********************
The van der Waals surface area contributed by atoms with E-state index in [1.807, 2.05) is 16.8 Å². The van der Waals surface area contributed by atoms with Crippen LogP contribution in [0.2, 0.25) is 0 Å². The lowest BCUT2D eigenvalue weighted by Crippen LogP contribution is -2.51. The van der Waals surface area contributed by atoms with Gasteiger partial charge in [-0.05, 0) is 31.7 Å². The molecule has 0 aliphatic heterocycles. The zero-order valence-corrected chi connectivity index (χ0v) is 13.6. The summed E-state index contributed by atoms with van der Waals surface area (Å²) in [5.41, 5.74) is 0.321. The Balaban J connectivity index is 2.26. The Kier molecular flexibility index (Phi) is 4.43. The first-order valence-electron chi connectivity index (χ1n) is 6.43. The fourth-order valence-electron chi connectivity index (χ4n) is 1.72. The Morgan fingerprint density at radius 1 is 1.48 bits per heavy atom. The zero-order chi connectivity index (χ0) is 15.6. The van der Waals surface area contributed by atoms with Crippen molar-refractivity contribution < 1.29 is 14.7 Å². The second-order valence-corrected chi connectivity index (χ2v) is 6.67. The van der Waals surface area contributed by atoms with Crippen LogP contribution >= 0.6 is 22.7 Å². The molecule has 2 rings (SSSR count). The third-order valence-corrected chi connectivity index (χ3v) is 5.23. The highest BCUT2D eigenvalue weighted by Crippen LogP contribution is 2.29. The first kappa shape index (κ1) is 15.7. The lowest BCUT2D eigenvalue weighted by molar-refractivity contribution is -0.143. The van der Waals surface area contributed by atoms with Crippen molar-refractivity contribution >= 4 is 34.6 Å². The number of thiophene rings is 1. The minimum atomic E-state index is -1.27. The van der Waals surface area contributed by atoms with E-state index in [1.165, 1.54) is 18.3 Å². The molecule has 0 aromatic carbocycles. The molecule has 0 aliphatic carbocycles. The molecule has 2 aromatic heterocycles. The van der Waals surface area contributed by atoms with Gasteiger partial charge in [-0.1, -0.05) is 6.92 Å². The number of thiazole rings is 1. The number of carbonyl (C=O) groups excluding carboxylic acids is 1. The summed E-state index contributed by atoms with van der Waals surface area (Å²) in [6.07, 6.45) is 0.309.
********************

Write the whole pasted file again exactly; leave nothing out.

The van der Waals surface area contributed by atoms with E-state index in [1.807, 2.05) is 16.8 Å². The van der Waals surface area contributed by atoms with Crippen LogP contribution in [0.2, 0.25) is 0 Å². The lowest BCUT2D eigenvalue weighted by Crippen LogP contribution is -2.51. The van der Waals surface area contributed by atoms with Gasteiger partial charge in [-0.05, 0) is 31.7 Å². The molecule has 0 aliphatic heterocycles. The zero-order valence-corrected chi connectivity index (χ0v) is 13.6. The summed E-state index contributed by atoms with van der Waals surface area (Å²) in [5.41, 5.74) is 0.321. The Balaban J connectivity index is 2.26. The Kier molecular flexibility index (Phi) is 4.43. The first-order valence-electron chi connectivity index (χ1n) is 6.43. The fourth-order valence-electron chi connectivity index (χ4n) is 1.72. The Morgan fingerprint density at radius 1 is 1.48 bits per heavy atom. The zero-order chi connectivity index (χ0) is 15.6. The van der Waals surface area contributed by atoms with Crippen molar-refractivity contribution < 1.29 is 14.7 Å². The second-order valence-corrected chi connectivity index (χ2v) is 6.67. The van der Waals surface area contributed by atoms with Crippen LogP contribution >= 0.6 is 22.7 Å². The molecule has 2 rings (SSSR count). The third-order valence-corrected chi connectivity index (χ3v) is 5.23. The highest BCUT2D eigenvalue weighted by Crippen LogP contribution is 2.29. The first kappa shape index (κ1) is 15.7. The lowest BCUT2D eigenvalue weighted by molar-refractivity contribution is -0.143. The van der Waals surface area contributed by atoms with Crippen molar-refractivity contribution >= 4 is 34.6 Å². The number of thiophene rings is 1. The minimum atomic E-state index is -1.27. The van der Waals surface area contributed by atoms with E-state index in [1.165, 1.54) is 18.3 Å². The molecule has 0 aromatic carbocycles. The molecule has 0 aliphatic carbocycles. The molecule has 2 aromatic heterocycles. The van der Waals surface area contributed by atoms with Gasteiger partial charge in [-0.1, -0.05) is 6.92 Å². The number of thiazole rings is 1. The number of carbonyl (C=O) groups excluding carboxylic acids is 1. The summed E-state index contributed by atoms with van der Waals surface area (Å²) in [6.07, 6.45) is 0.309.